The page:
Library Update – December 18, 2015
The fall is concluding with a wonderful announcement going out this morning: we are thrilled to be receiving a joint gift of rare books dating back to the 16th century that will make up The Schulich-Woolf Rare Book Collection at Queen’s University Library. Seymour Schulich, one of Canada’s foremost philanthropists, has partnered with Queen’s Principal Daniel Woolf to make a donation of rare volumes. In addition to this, Mr. Schulich has made a $1-million gift to help the library preserve and expand the collection. Many sincere thanks to our donors, and to Alvan Bregman for stewarding their gifts.
We’ve had other good news as well, with the announcement last week of the inaugural winners of the Principal’s Teaching and Learning Awards, to be presented January 27. Sandra Halliday and Suzanne Maranda are receiving the Curriculum Development Award, sponsored by Centre for Teaching and Learning, with fellow team members Heather Murray (Department of Emergency Medicine), Melanie Walker (Division of Cancer Care and Epidemiology), Linda Levesque (Centre for Health Services and Policy Research), and Sheila Pinchin (School of Medicine). Working alongside students and researchers, the team developed an innovative new curricular plan for the four-year School of Medicine M.D. program, introducing students to evidence-based medicine and research.
The Library sponsored and co-ordinated the Promoting Student Inquiry Teaching Award, which this year recognizes Dr. Gabor Fichtinger, of the School of Computing. Dr. Fichtinger teaches his students the rigors of scientific inquiry, encouraging students at all levels to conduct research in his laboratory. Over the past six years, undergraduate students under Dr. Fichtinger’s supervision have authored and co-authored over 50 refereed research publications.
Last week we were also delighted to see the presentation of one of eight annual Queen’s University Staff Recognition awards to Kim Bell. We all felt a great sense of pride and gratitude for all Kim’s contributions to the Library and Queen’s.
And, sometimes recognition comes at events like Scholars Portal Day, which took place last Friday in Toronto. Alex Cooper and Jeff Moon gave a great presentation about our research data management services that contributed substantially to advancing the discussions on this topic.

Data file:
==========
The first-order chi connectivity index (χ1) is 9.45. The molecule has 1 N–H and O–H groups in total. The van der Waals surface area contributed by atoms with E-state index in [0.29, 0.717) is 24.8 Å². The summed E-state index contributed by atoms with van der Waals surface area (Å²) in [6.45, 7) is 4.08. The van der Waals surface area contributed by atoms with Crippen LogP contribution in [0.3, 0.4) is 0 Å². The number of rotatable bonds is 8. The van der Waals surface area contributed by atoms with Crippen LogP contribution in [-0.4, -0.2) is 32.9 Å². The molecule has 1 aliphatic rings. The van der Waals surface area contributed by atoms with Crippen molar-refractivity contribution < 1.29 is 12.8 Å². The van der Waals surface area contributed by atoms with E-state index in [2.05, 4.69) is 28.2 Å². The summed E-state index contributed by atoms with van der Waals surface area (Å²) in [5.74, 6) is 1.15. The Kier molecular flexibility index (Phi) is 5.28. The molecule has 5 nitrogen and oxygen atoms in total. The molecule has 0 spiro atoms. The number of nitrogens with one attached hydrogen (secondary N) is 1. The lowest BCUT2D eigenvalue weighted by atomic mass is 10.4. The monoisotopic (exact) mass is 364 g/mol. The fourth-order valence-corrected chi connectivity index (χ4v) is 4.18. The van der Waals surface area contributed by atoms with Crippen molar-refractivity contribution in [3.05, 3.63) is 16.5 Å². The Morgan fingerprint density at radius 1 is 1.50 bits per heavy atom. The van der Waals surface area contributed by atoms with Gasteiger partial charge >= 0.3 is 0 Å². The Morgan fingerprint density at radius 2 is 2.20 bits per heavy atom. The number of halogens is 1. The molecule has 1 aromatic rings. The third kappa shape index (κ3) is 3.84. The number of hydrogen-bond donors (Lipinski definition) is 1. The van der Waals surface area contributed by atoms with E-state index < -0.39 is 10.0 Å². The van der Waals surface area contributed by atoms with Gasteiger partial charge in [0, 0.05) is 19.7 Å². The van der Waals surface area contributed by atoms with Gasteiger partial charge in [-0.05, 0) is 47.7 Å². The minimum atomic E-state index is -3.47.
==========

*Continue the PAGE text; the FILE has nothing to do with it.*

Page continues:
The Service Philosophy Project Group has been drafting a statement to capture the essence of what underlies all this good work. I hope you’ve had a chance to review the draft service philosophy statement developed by the group and shared this past week (and if not please contact a member of the group). The group met yesterday and reviewed feedback, and plan to finish the statement and associated guidelines in January.
The word “service” relates not only to individual interactions but to our approach to the foundations of our work, such as information resources. At the Library Leadership Team meeting last week, as well as providing input for the draft service philosophy statement, we reviewed and approved the most recent layers of access criteria document for bound journals developed by the LAMP Collections group in consultation with units. Collection Development and Assessment’s next steps include coordinated communications with faculty groups.
Another major focus regarding information resources is our acquisitions planning, which relates to our broader information resources strategy. I heard a wise person say yesterday, “strategy means choices” and that’s a theme I’m focusing on with others in the country as we consider how Canadian universities can help steer the course towards sustainable publishing models. Here at Queen’s, the analysis and decisions of members of the Electronic Resources Working Group have been much appreciated, and they’ve helped lay the groundwork for more planning to come in 2016.
For recent unit activities, see the heads’ bi-monthly updates, refreshed this week.
At this time of year, when we’re all feeling the need to rejuvenate, I like to think about and celebrate all of your endeavors, from daily services for students and faculty, to information resources decisions and major projects such as the web redesign, to building the new relationships of our new service model. I hear the Library complimented often, by Deans and administration, faculty and students, and that makes me grateful for our marvelous people. Thank you, have a happy restful break, and see you in the new year!